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    Impulse response identification almost always leads to an ill-posed mathematical problem. This fact is the basis for the well-known numerical difficulties of identification by means of the impulse response. The theory of regularizable ill-posed problems furnishes a unifying point of view for several specific methods of impulse response identification. In this paper we introduce a class of input/output representations, which we call λ-representations, for linear, time-invariant systems. For many cases of practical interest the identification of one of these representations is mathematically well-posed. Its determination is thus relatively insensitive to certain experimental uncertainties, and rational error-in-identification bounds may be found, so that λ-identification is often an attractive alternative to impulse response identification in the nonparametric modeling of physical systems which must be identified from input/ output records. We investigate the effects of input and output uncertainties (noise) on λ-identification, and discuss the problem of finding minimal realizations from these representations. We illustrate the work with an example of electromagnetic pulse (EMP) threat prediction using experimental data. Hard error bounds are provided on the predicted threat. For this problem, the appropriate λ-representation turns out to be the ramp response. View full abstract»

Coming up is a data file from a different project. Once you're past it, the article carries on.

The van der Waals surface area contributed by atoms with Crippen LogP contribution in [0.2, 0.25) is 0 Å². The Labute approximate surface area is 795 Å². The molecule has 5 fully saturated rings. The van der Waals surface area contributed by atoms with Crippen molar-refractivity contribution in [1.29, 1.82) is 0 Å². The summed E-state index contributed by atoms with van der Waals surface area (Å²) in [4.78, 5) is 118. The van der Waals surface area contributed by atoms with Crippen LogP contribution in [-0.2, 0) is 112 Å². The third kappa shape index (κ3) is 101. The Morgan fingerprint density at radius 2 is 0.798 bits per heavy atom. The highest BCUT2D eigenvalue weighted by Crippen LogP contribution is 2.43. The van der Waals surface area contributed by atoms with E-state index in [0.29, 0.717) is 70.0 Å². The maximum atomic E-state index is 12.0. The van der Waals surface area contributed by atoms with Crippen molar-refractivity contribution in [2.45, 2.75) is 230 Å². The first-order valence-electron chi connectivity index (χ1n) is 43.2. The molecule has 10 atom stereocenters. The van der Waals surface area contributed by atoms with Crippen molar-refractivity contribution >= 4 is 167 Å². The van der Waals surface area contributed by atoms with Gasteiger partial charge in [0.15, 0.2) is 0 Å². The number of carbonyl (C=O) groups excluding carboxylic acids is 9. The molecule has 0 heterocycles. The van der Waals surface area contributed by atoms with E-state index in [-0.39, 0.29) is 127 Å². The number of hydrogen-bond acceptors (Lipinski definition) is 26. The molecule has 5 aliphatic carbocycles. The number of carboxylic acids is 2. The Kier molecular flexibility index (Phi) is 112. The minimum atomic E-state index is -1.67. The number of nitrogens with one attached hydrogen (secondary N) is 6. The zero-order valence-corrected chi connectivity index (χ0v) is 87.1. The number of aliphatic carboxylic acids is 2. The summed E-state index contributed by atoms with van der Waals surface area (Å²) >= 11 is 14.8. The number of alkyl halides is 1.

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  • A self-tuning predictor

    Publication Year: 1974 , Page(s): 848 - 851
    Cited by:  Papers (17)
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    An adaptive predictor for discrete time stochastic processes with constant but unknown parameters is described. The predictor which in real time tunes its parameters using the method of least squares is called a self-tuning predictor. The predictor has attractive asymptotic properties. If the parameter estimation converges and if the predictor contains parameters enough, then it will converge to the minimum square error predictor that could be obtained if the parameters of the process were known. The computations to be carried out at each sampling interval are very moderate and the algorithm is well suited for real-time applications. The self-tuning predictor can be used to predict processes which contain trends or periodic disturbances. Further, the algorithm can easily be modified in order to make it possible to predict processes with slowly time-varying parameters. View full abstract»